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Subject: Re: [saml-dev] Same certificate for https and SAML signing

On 3/13/14, 11:38 AM, "Lucas, Mike" <Mike.Lucas@gwl.ca> wrote:

>To be clear, I think the problem with CA-signed certs isn't so much the
>CA-signed vs. self-signed characteristic. Rather, the problem is the
>"CA-trusted" vs. pre-shared characteristic. That is, if you decide that
>all certs must be pre-shared and configured into your system in order to
>integrate with you, you can avoid all the above validation (except
>checking for expiry). The simple fact that the cert was present in your
>configuration (database/keystore/whatever), under the issuer name, means
>you can trust it.

Yes, *if* you have a way to maintain that list other than manually. That's
the only point that's usually missed. It's not a free lunch to pre-share
keys, it simply makes everything easier, and the ways that you handle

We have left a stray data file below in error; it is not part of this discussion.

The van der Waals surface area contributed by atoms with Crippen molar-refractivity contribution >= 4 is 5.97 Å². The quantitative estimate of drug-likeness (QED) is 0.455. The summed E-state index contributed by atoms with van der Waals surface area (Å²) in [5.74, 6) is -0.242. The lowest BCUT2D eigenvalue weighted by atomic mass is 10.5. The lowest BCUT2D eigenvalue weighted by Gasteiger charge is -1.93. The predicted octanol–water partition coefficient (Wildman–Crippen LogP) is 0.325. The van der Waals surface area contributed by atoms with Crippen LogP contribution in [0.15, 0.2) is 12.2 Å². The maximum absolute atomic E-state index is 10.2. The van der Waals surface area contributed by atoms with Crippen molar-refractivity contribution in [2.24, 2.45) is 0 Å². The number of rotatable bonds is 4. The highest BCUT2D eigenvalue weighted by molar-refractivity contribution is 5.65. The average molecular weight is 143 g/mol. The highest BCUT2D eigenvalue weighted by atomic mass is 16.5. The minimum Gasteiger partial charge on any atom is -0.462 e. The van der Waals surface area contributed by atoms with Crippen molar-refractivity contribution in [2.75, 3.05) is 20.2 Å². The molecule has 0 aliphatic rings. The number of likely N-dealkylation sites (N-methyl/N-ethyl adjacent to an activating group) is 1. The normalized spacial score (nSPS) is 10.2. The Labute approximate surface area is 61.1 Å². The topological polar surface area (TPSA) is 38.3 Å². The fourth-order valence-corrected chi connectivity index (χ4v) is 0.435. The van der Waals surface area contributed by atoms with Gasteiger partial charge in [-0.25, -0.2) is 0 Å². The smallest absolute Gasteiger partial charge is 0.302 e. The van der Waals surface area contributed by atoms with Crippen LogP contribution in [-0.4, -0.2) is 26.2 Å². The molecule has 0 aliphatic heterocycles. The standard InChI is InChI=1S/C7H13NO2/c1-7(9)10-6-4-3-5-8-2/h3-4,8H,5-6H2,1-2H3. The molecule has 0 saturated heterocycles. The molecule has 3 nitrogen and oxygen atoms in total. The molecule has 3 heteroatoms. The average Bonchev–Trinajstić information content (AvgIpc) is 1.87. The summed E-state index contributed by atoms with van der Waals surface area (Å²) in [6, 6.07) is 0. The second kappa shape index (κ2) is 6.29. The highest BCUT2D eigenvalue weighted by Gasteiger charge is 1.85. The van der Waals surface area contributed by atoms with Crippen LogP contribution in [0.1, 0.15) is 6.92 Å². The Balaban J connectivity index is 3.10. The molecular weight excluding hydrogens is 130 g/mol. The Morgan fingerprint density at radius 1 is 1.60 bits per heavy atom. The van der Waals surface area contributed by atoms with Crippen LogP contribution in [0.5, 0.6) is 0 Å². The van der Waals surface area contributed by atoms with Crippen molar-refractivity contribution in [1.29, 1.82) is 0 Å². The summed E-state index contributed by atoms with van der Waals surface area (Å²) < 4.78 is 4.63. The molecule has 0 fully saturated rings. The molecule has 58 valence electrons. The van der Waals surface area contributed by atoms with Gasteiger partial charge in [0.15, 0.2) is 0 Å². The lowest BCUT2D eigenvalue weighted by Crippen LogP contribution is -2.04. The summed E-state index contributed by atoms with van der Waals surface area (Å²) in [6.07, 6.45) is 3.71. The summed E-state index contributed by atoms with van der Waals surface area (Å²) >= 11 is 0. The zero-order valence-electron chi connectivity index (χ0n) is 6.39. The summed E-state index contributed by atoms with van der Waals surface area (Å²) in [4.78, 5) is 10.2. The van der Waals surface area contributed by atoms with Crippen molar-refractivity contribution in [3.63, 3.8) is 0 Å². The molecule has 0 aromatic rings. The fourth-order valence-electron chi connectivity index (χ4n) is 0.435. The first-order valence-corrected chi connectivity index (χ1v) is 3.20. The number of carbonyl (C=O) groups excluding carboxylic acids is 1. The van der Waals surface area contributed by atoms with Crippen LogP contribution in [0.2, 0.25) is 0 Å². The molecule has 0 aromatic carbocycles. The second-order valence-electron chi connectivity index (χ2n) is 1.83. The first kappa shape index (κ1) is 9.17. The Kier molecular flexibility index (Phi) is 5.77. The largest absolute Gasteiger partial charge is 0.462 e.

revocation and key rollover are also easier in many cases than with PKIX,
but only if you do them. And the way you do that is metadata. There is no
other proposal on the table that addresses it.

>Also, keep in mind that because of #2 above, even with a CA-signed cert
>you still have to pre-configure the "name on cert" (certificate subject)
>into your configuration, so why not just pre-configure the whole cert? I
>think this is what Scott is getting at -- there is no way to just trust
>the CA-signed certs completely because there is no standard way to map
>"name on cert" to a SAML issuer.
>Note I'm not sure if/how SAML Metadata comes into the picture here, as
>we've never used it.

It's a requirement to use pre-shared keys, or you have no way to manage
the relationship or deal with compromise.

You can also use metadata to supply name mapping between certificates and
SAML entities, but what you don't have is a profile for doing that, or a
way to express the trust anchors, so that means the metadata can only be
safely used in combination with something else, or by extending it.

But I wanted to be clear: I am *not* saying it's reasonable to push keys
around and then move on. You can't ignore the things a PKI is designed to
do, you still should do them.

-- Scott

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